Personalization. Every company wants to create unique experiences for its customers. For most industries, that requires digital data and user experience designers. For the medical community, it means assessing your specific genes to determine how you’re likely to respond to specific medications. This is known as pharmacogenetics (PGx).
This shift from a one-size-fits-all approach to health care to a patient-centric strategy is also known as pharmacogenomics, combining the science of pharmacology (how drugs work) and the science of genomics (the study of the human genome).
Your genetic makeup, or genotype, is your inherited DNA code. It serves as the building blocks of your body. These personal genomics, along with a clinical assessment of your current health and family history, compose the trifecta of information that doctors now use to drive individualized treatment decisions. This is at the heart of precision or personalized medicine.
Clinical genetic testing has long been used to determine health risk—the most familiar being prenatal genetic testing.
Various blood screenings and other diagnostic tests are used to determine whether your baby will be born with a neural tube or other birth defect, such as spina bifida; a chromosomal abnormality, such as trisomy 21 (Down syndrome); or an inherited disorder, such as sickle cell disease.
Even though pharmacogenetics was first established in the 1950s, only recently has it begun to be used to tailor drug treatments for certain cancers, cardiovascular disease, HIV/AIDS, and other medical conditions.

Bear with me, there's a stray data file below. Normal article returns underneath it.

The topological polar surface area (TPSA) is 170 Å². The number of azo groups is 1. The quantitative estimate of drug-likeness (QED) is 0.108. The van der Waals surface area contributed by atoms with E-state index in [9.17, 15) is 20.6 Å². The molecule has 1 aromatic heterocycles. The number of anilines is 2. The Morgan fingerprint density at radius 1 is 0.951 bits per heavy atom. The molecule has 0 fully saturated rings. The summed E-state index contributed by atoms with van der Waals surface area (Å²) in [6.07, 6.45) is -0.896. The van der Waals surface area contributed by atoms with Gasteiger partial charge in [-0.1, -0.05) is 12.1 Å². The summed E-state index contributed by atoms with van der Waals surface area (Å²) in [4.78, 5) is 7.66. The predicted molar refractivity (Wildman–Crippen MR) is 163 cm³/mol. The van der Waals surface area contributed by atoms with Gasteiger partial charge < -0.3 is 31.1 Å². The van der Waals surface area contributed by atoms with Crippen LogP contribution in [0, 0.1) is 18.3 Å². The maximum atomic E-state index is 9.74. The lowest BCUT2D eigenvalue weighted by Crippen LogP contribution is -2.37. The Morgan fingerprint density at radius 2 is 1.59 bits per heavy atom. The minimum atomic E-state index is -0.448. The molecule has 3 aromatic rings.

In addition, research has also shown that pharmacogenetics can be beneficial to those with mental health issues, particularly those with treatment-resistant depression or mood disorders.
Pharmacogenetic information is also being used to develop new drugs aimed at patients with specific genetic profiles. As new research becomes available, the U.S. Food and Drug Administration continues to add pharmacogenomic biomarker labeling information, such as warnings and genotype-specific dosing, for numerous drugs.
Dozens of drugs commonly used in psychiatry, including some commonly used antidepressants and antipsychotics, include pharmacogenomic biomarker data in their product information. These genetic associations include warnings, precautions, and concomitant drug use and dosage recommendations.
Not everyone reacts to medications in the same way. You may start feeling frustrated if you don’t receive any benefit from the first-line treatments for your mood disorder, or if your symptoms worsen.
Unfortunately, this experience is common during mental health treatment. Up to half of all patients do not respond as desired (and some even experience adverse reactions) to the first psychiatric medication they’re prescribed, in part because of their genetic makeup.
“When medication registrations are done for FDA approval, those studies give us information for the average patient, such as how well a particular dose works on average in terms of side effects and efficacy,” says Roy Perlis, M.D., M.Sc., a Genomind advisory board member and professor of psychiatry at Harvard Medical School. “What the genetic testing can help determine is how someone’s ability to metabolize a particular drug relates to that average.”